Another coincidence involved Lyn Waterman (nee Mc Mullen) who had lived in the building on the corner of Darlington Road and Coulston Road known variously as “Tarlow” or later “The Chalet”. Lyn with her husband and family had returned to Darlington by the Seventies to reside in a beautiful old house close to Great Eastern Highway. As their boys grew older they decided to move closer to the suburban area. They were seen soaking up the sun on the verandah of the Hall in a group which included Carol and Jim Astbury, the current owners of this residence. Another guest was Sue Dauth representing the Gare clan, since neither her brother, Bob, nor her sister, Sally Herzfeld, were able to attend. At one point in time the Gare family resided at the iconic “Holmesdale” house. We were delighted to welcome back to Darlington Judy and Doug Love. Judy, in particular, could be regarded as one of the forerunners to the DHG. Over the years that the Loves resided in Darlington, Judy was an active member and leader of the Mundaring and Hills Historical Society, focussing her interests intensively on the history of our village. She has donated reams of information to the Group for which we are deeply grateful. It seems just a short time ago that we had Lyn and Richard Woldendorp in our midst with their good friends, Marjan and Iain Martin. In May we explored Richard’s links with Darlington over the years and he and Lyn certainly seemed to be enjoying themselves as they posed with Sue Dauth and local Member for Kalamunda, Matthew Hughes. Matthew lives in Darlington and took a keen interest in the displays so expertly curated by Lyn Myles, and in talking to many of the guests. So many tales to tell of this wonderful afternoon event, but so little room left. Now the thinking caps will need to go on to decide just what we can follow up with in 2018. But, for the present, PLEASE NOTE that there will be no General Meeting in July. Planning is underway for a daytime event in August, so please refer to the August issue of the Review for details. Cheers for now Judi Bracks Publicity Officer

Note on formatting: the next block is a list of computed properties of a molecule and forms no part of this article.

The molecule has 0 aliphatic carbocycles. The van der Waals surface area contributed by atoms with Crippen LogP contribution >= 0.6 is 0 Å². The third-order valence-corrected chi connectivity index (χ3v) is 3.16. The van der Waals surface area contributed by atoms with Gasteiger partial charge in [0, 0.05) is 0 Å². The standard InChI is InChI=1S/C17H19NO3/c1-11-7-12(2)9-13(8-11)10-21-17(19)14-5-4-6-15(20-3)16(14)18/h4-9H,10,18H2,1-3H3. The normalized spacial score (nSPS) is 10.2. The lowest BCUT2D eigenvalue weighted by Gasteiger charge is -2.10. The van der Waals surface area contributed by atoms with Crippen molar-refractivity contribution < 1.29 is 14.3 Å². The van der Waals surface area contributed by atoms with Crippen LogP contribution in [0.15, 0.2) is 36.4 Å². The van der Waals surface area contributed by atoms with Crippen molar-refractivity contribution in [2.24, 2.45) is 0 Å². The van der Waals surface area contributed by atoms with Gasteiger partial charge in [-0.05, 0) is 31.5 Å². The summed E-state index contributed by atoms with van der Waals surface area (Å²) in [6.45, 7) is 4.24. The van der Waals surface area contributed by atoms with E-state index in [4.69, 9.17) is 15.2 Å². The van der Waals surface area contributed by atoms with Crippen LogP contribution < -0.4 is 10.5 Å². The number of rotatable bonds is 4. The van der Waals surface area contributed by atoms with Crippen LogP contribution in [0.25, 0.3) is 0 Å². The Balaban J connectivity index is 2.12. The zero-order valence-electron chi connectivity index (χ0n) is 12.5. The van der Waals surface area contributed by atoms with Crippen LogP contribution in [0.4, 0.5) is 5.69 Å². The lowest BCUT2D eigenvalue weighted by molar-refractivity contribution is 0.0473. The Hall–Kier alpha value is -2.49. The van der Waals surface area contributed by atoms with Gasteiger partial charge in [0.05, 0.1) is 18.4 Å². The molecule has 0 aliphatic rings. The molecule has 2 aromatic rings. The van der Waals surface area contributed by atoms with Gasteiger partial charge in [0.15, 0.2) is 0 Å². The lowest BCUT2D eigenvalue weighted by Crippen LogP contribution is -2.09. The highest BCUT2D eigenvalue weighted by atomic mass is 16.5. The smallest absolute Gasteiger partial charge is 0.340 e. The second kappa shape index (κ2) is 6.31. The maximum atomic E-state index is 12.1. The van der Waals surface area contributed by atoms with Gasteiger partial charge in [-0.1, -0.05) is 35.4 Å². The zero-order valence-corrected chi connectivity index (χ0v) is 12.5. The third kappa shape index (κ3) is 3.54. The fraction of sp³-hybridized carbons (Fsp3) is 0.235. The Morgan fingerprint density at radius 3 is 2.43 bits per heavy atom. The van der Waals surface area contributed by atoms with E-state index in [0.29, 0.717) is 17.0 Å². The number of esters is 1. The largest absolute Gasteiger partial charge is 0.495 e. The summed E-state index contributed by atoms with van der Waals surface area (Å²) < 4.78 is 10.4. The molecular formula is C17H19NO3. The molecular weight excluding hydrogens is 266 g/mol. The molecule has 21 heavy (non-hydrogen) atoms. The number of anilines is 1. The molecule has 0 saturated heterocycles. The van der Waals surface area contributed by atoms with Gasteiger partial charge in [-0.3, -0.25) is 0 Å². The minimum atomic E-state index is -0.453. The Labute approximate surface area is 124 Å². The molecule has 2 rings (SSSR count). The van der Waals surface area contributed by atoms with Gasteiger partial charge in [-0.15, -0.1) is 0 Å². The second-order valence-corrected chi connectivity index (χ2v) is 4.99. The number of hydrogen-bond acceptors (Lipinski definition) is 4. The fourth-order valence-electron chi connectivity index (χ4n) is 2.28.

For collection of saleable books and bric-a-brac for our DAF stall please contact Reg Kelly. Phone 9299 6746 or email .au. (No electrical goods, thank you) 40

LEFT: Richarard Woldendorp, Mathew Hughes, MP, Susie Dauth (nee Gare) and Lyn Woldendorp ABOVE: Archivist Lyn Myles talking to Gill Scott

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Darlington Review - July 2017